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By Darya Korsunskaya
MOSCOW, March 20 Russia will not bail out
companies who may face financial difficulties, Finance Minister
Anton Siluanov said, as business owners worry about the impact
of western sanctions over the government's moves to annex
German Chancellor Angela Merkel said on Thursday that
European Union leaders would signal at a summit later in the day
their readiness to ramp up punitive measures against Russia,
including politically sensitive economic sanctions.
The west is responding to Moscow's decision to make the
Ukranian region of Crimea part of Russia.
"We will watch how the situation develops, in what direction
both our economy and the situation in the financial sector go,"
Siluanov told a local business conference on Thursday.
The European Union is the top trading partner for Russia,
accounting for half of total exports and imports, according to
the latest data from the economy ministry.
Siluanov said the government would, if necessary, support
the country's most important companies and institutions as it
did following the 2008/9 global financial crisis.
But it did not have the resources to give financial support
to the vast majority of companies.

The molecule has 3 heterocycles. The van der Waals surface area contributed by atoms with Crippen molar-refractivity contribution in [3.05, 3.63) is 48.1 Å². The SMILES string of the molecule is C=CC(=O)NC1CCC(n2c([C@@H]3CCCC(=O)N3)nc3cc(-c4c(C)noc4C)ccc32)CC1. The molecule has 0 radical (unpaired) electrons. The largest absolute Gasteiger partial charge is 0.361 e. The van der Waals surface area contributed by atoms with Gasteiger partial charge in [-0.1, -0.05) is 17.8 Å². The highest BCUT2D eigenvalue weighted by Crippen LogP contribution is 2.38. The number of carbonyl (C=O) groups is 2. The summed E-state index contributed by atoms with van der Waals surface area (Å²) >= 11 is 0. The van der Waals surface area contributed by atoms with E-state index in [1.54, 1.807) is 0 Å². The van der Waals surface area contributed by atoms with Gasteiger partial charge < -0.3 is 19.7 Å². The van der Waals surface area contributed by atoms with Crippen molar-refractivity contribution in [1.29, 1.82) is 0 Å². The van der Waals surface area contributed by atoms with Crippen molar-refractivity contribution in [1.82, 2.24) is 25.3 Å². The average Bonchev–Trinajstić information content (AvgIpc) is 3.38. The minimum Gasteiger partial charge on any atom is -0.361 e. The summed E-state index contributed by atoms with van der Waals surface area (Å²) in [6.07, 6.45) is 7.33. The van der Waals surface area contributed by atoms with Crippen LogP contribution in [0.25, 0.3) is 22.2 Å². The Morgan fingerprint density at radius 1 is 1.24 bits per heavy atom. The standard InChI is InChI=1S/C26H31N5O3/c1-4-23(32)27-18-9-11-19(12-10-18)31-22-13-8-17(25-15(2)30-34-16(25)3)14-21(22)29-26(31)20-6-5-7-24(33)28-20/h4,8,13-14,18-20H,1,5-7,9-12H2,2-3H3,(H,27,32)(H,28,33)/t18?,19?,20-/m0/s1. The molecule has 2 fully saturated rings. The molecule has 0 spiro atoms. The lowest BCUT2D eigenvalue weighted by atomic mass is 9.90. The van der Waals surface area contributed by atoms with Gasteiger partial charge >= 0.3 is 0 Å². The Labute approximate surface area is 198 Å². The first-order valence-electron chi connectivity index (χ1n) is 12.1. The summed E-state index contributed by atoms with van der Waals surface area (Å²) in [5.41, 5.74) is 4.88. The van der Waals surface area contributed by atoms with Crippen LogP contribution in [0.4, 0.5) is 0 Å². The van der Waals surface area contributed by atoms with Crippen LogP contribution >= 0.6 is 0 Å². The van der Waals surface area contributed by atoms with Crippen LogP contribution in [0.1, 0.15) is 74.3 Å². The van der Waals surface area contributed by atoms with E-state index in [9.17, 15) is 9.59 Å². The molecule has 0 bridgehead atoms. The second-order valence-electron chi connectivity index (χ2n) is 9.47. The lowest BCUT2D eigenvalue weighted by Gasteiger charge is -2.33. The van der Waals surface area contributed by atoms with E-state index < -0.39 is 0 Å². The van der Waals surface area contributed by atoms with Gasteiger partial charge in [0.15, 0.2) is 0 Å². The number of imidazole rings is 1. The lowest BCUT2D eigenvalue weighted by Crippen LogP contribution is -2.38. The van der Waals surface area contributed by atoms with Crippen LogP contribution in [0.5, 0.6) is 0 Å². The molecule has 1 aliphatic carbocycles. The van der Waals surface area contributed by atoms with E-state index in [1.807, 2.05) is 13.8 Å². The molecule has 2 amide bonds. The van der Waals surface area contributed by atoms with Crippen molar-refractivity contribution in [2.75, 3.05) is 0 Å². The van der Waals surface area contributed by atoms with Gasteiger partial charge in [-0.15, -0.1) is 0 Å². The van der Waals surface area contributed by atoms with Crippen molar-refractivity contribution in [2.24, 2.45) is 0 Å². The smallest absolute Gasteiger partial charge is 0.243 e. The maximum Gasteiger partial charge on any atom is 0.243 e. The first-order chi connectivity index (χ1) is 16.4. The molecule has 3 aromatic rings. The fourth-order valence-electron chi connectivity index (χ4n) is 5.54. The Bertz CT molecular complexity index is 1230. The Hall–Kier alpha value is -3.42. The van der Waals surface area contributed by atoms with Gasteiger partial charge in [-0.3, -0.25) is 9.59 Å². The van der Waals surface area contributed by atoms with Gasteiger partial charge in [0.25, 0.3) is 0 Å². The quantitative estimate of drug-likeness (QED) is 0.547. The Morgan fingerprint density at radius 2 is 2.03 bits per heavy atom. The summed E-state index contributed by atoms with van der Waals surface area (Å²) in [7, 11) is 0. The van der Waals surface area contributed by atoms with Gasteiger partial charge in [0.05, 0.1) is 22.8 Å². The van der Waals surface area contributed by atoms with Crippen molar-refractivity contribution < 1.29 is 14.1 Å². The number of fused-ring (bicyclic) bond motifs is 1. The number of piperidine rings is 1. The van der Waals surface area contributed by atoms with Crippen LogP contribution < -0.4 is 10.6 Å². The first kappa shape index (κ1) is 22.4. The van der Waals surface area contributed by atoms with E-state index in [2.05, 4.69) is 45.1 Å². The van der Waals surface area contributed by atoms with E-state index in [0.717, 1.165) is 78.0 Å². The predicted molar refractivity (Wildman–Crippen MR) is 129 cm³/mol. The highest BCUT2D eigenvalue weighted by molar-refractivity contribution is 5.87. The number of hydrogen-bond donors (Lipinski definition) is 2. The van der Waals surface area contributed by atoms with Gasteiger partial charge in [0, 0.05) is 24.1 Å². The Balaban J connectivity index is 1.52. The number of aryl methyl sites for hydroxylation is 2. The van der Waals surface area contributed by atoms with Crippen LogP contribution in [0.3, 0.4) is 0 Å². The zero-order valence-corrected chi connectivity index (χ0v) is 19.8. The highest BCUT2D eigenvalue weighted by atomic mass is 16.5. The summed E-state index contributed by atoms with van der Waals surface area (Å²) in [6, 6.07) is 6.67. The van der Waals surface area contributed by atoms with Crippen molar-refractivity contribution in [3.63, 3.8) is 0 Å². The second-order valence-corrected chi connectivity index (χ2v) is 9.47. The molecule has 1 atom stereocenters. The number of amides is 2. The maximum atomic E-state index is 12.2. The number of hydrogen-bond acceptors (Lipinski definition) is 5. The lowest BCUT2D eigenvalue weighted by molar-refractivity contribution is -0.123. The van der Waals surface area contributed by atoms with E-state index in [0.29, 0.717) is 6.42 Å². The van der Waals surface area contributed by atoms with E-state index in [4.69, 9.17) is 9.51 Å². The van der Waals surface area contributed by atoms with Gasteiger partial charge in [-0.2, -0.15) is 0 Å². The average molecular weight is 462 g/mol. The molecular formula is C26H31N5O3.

"We do not want all the time to be helping company owners,"
Russian government and central bank used billions of dollars
from its gold and foreign exchange reserves to help the
country's largest companies, such as carmaker Avtovaz
and aluminium producer Rusal, through the financial
Siluanov estimated the aid at 8 percent of gross domestic
The reserves, although still the world's fifth-largest at
$494 billion, are more than $100 billion smaller than at the
beginning of the 2008 crisis.
Siluanov said the government is ready to help businesses in
terms of retraining workers, stimulating job creation, but not
more than that. Companies have had the opportunity since the
crisis to get themselves in better shape, he said.
"There has been time to look into problems, get rid of
excess property, reduce costs, improve capitalisation, profits,"
"Those who have not done it, well, sorry, friends. We will
aim primarily to ensure social stability to help businesses and
(Reporting by Darya Korsunskaya; Writing by Lidia Kelly;
Editing by Erica Billingham)